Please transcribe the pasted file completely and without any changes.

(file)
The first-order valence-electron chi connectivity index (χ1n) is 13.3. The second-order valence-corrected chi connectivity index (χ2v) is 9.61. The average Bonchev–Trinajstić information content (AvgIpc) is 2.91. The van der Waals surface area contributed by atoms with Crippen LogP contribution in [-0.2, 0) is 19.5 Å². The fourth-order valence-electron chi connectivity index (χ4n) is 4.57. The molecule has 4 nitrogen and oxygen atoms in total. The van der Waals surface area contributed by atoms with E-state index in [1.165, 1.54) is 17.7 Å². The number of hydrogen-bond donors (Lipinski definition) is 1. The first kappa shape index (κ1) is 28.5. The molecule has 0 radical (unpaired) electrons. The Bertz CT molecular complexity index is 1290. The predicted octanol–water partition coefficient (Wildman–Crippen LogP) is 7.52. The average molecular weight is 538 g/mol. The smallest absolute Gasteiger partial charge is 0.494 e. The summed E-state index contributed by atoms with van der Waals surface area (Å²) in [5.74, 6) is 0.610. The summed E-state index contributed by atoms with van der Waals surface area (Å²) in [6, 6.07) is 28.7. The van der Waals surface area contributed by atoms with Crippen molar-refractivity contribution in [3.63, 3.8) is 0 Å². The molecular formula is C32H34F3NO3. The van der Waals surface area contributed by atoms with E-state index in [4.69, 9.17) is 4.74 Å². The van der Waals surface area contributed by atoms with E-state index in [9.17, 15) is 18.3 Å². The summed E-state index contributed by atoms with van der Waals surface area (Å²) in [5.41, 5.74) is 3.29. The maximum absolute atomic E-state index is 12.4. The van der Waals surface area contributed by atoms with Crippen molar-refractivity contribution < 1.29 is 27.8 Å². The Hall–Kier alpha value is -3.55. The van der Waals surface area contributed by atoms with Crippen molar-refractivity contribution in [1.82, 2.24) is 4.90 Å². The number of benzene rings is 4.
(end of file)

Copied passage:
The first-order valence-electron chi connectivity index (χ1n) is 13.3. The second-order valence-corrected chi connectivity index (χ2v) is 9.61. The average Bonchev–Trinajstić information content (AvgIpc) is 2.91. The van der Waals surface area contributed by atoms with Crippen LogP contribution in [-0.2, 0) is 19.5 Å². The fourth-order valence-electron chi connectivity index (χ4n) is 4.57. The molecule has 4 nitrogen and oxygen atoms in total. The van der Waals surface area contributed by atoms with E-state index in [1.165, 1.54) is 17.7 Å². The number of hydrogen-bond donors (Lipinski definition) is 1. The first kappa shape index (κ1) is 28.5. The molecule has 0 radical (unpaired) electrons. The Bertz CT molecular complexity index is 1290. The predicted octanol–water partition coefficient (Wildman–Crippen LogP) is 7.52. The average molecular weight is 538 g/mol. The smallest absolute Gasteiger partial charge is 0.494 e. The summed E-state index contributed by atoms with van der Waals surface area (Å²) in [5.74, 6) is 0.610. The summed E-state index contributed by atoms with van der Waals surface area (Å²) in [6, 6.07) is 28.7. The van der Waals surface area contributed by atoms with Crippen molar-refractivity contribution in [3.63, 3.8) is 0 Å². The molecular formula is C32H34F3NO3. The van der Waals surface area contributed by atoms with E-state index in [4.69, 9.17) is 4.74 Å². The van der Waals surface area contributed by atoms with E-state index in [9.17, 15) is 18.3 Å². The summed E-state index contributed by atoms with van der Waals surface area (Å²) in [5.41, 5.74) is 3.29. The maximum absolute atomic E-state index is 12.4. The van der Waals surface area contributed by atoms with Crippen molar-refractivity contribution < 1.29 is 27.8 Å². The Hall–Kier alpha value is -3.55. The van der Waals surface area contributed by atoms with Crippen molar-refractivity contribution in [1.82, 2.24) is 4.90 Å². The number of benzene rings is 4.